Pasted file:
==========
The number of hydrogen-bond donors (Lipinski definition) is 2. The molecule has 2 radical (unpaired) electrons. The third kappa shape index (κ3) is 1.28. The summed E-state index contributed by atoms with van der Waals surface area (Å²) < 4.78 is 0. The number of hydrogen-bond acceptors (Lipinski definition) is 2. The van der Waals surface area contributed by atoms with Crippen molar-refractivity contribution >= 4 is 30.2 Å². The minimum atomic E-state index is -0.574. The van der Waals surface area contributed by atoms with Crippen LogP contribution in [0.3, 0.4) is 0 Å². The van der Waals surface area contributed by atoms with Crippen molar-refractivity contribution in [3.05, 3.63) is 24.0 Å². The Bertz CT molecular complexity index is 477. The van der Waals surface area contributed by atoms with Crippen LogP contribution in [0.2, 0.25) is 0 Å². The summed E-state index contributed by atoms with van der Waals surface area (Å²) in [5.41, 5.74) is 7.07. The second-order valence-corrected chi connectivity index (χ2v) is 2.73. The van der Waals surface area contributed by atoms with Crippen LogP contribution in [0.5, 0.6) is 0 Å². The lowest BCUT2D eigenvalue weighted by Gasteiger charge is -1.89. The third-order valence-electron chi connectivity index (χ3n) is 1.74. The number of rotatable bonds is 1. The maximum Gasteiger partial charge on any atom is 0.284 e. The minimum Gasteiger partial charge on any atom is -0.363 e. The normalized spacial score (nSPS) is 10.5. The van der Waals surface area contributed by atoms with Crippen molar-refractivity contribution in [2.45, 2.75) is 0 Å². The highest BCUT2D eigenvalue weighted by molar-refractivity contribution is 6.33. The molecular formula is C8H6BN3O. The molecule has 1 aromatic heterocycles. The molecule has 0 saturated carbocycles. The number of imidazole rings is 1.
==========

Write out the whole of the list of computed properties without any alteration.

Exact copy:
The number of hydrogen-bond donors (Lipinski definition) is 2. The molecule has 2 radical (unpaired) electrons. The third kappa shape index (κ3) is 1.28. The summed E-state index contributed by atoms with van der Waals surface area (Å²) < 4.78 is 0. The number of hydrogen-bond acceptors (Lipinski definition) is 2. The van der Waals surface area contributed by atoms with Crippen molar-refractivity contribution >= 4 is 30.2 Å². The minimum atomic E-state index is -0.574. The van der Waals surface area contributed by atoms with Crippen LogP contribution in [0.3, 0.4) is 0 Å². The van der Waals surface area contributed by atoms with Crippen molar-refractivity contribution in [3.05, 3.63) is 24.0 Å². The Bertz CT molecular complexity index is 477. The van der Waals surface area contributed by atoms with Crippen LogP contribution in [0.2, 0.25) is 0 Å². The summed E-state index contributed by atoms with van der Waals surface area (Å²) in [5.41, 5.74) is 7.07. The second-order valence-corrected chi connectivity index (χ2v) is 2.73. The van der Waals surface area contributed by atoms with Crippen LogP contribution in [0.5, 0.6) is 0 Å². The lowest BCUT2D eigenvalue weighted by Gasteiger charge is -1.89. The third-order valence-electron chi connectivity index (χ3n) is 1.74. The number of rotatable bonds is 1. The maximum Gasteiger partial charge on any atom is 0.284 e. The minimum Gasteiger partial charge on any atom is -0.363 e. The normalized spacial score (nSPS) is 10.5. The van der Waals surface area contributed by atoms with Crippen molar-refractivity contribution in [2.45, 2.75) is 0 Å². The highest BCUT2D eigenvalue weighted by molar-refractivity contribution is 6.33. The molecular formula is C8H6BN3O. The molecule has 1 aromatic heterocycles. The molecule has 0 saturated carbocycles. The number of imidazole rings is 1.